The following was submitted by William Rakatansky, former Cornelius Commissioner.
There’s been a lot of discussion about whether the proposed High Occupancy Toll (HOT) lanes on Interstate 77 will have any meaningful effect on congestion. In order to bring some clarity to this issue, let’s look at toll lanes both in the short- and long-term.
Let’s assume the I-77 toll lanes get built and become operational in 2017, and between 2013 and 2017 traffic volume increase by 10 percent. Since I-77 presently carries around 80,000 vehicles a day, then another 10 percent usage will up this figure to about 90,000 vehicles per day.
Now let’s also assume that it will take about 10 years for the public to accept the toll lanes, and then they become a resounding success. How will the toll lane operator maintain the contractual minimum speed of 45mph? By increasing the price of the tolls as congestion grows. How high can the tolls go? No-one knows for sure since there is no stated limit on the cost of the tolls, but the real issue is that there is this tight balancing act that the toll lane operator must juggle: ENCOURAGE toll lane usage, but not allow the lanes to become congested. Therefore, once the toll lanes start their path towards congestion, what must the toll operator do? Raise tolls.
So in a successful toll lane operation, the toll lane operator will be DISCOURAGING usage to keep the speed at a minimum of 45 miles per hour. Where do the discouraged drivers go? Anywhere else that will allow them to avoid high tolls. As a result, one of the major options for these discouraged drivers will be using the “free” lanes, thus adding “insult to injury” to the congestion already existing in those lanes. This will then result in greater congestion for longer periods of time, all the while, normal congestion due to population growth will also be increasing. Once people get tired of the “free” lane congestion, they will be tempted to use the collateral, companion roads of Highway 21, State Route 115 and possibly Beatties Ford Road. This will have an aggregating effect on the smooth flow of traffic on these very limited roads, as they presently have only one lane of travel in each direction. This will then lead to congestion of these other roads into and out of Charlotte for the potential projected population for the North Mecklenburg / South Iredell region of over 250,000 people.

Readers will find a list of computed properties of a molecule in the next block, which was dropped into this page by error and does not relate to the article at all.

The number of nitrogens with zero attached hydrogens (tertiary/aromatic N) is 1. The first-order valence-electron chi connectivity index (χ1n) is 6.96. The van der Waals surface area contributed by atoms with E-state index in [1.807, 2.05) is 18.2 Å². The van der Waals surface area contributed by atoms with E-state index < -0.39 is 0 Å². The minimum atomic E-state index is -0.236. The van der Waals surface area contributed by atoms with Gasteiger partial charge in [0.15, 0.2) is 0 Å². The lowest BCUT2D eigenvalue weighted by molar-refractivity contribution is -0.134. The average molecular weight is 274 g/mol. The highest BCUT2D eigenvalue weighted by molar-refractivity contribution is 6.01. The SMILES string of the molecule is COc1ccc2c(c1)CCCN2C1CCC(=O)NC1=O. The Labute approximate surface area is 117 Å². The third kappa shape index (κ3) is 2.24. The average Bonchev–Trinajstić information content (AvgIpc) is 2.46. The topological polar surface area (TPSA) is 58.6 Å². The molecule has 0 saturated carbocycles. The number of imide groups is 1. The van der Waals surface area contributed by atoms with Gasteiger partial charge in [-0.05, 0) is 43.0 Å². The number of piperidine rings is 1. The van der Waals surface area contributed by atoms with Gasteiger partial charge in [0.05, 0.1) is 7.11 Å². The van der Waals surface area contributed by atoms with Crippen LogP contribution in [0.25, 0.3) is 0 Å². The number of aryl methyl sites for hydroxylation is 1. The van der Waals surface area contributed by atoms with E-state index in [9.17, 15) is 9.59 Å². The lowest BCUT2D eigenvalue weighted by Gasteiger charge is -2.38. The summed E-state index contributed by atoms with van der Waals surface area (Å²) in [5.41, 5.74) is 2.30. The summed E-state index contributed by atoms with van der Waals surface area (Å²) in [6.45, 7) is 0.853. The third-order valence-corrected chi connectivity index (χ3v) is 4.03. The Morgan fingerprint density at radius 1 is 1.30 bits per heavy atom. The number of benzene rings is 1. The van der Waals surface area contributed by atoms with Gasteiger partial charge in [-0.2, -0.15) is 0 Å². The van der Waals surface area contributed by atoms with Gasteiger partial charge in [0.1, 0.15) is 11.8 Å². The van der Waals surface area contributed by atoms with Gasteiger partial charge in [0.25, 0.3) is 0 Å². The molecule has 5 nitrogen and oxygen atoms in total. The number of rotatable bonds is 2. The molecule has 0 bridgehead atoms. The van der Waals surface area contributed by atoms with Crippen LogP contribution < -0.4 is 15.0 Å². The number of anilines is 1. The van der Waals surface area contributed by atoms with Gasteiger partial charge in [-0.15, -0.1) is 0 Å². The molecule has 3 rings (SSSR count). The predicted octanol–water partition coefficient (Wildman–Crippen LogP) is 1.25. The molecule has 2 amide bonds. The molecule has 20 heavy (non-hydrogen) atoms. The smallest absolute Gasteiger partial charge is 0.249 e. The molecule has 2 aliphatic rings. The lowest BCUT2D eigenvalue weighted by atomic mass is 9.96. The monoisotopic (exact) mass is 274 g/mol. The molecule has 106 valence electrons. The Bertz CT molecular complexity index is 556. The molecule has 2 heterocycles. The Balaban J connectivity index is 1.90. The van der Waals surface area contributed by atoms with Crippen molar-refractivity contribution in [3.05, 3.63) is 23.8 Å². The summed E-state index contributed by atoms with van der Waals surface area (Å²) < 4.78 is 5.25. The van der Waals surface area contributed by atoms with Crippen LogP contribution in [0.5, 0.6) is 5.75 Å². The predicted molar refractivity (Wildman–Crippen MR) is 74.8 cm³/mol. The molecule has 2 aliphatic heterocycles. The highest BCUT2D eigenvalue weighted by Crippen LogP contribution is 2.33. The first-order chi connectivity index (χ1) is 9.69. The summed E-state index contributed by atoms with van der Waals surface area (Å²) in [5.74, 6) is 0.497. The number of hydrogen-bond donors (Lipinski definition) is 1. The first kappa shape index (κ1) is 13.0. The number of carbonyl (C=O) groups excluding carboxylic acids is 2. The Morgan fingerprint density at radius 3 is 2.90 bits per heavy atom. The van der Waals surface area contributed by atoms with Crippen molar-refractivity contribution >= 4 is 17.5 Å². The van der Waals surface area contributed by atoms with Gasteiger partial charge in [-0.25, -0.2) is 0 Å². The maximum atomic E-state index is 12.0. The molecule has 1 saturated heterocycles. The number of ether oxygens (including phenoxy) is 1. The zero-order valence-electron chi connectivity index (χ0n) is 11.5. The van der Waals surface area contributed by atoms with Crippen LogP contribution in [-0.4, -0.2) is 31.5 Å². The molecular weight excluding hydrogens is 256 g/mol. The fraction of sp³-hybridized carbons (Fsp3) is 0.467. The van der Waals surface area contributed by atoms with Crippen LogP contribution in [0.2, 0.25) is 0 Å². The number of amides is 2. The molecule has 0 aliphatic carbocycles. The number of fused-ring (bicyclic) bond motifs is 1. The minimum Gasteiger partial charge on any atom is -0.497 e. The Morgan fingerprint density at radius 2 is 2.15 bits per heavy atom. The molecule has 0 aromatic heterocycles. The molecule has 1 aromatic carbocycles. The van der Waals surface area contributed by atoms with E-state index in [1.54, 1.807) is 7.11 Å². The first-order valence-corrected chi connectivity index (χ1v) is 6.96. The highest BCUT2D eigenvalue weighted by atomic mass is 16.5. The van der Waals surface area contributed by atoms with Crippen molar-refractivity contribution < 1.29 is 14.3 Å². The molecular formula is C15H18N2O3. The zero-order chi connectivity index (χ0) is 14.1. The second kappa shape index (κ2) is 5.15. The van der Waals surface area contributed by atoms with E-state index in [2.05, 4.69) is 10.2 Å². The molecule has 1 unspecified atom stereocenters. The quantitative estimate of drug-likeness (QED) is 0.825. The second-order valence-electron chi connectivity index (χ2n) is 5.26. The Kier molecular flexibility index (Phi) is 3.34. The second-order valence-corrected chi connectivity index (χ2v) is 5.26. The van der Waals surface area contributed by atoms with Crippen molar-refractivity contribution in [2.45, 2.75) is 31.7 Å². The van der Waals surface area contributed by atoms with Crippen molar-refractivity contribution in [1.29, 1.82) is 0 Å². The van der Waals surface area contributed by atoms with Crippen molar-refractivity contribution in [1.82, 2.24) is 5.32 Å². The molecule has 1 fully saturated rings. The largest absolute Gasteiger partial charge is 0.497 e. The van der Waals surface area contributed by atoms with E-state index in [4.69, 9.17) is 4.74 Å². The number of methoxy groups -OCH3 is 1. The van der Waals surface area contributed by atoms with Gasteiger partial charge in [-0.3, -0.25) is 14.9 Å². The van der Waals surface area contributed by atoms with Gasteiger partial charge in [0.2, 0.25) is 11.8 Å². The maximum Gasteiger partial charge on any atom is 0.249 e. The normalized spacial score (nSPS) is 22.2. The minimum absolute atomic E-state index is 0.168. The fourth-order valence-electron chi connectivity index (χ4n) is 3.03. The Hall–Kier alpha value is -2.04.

So the answer to the question of whether the toll lanes will increase congestion, is that in the “short term”, not necessarily. But in the “long term”, the answer is a resounding YES, congestion will increase for both the toll lanes and the “free” lanes. This is just common sense.
Another way of putting it is that the term often used to describe the toll lanes: “managed lanes” means that the toll lane operator will up the dial on the cost to discourage drivers out of the toll lane and into the General Purpose “free” lanes. Nothing is done to help congestion. It only helps the person desperate enough to pay the high fee to travel at 45 miles per hour or less.
The other piece of the equation is that the latest proposed contract with the toll lane operator has a clause stating that any additional lanes needing to be added to I-77 to alleviate congestion, must be toll lanes, otherwise the State (meaning the taxpayers) will be subject to a penalty or the possibility of the toll lane operator suing the State for lost revenues. The collateral roads, on the other hand, may be widened without penalty or the toll operator suing the State for lost revenue. But the chances of the collateral roads being widened while the toll lanes are congested are strictly dependent upon the MUMPO ranking of these roads, which is heavily weighted by Charlotte representative votes. And this entire scenario will keep in force for 50 years, unless the State (meaning the taxpayers) decides to buy back the additional lanes built by the operator, at a substantial profit to the operator, and loss to the State.
Therefore, any thinking person should have no choice but to oppose the toll lanes on I-77.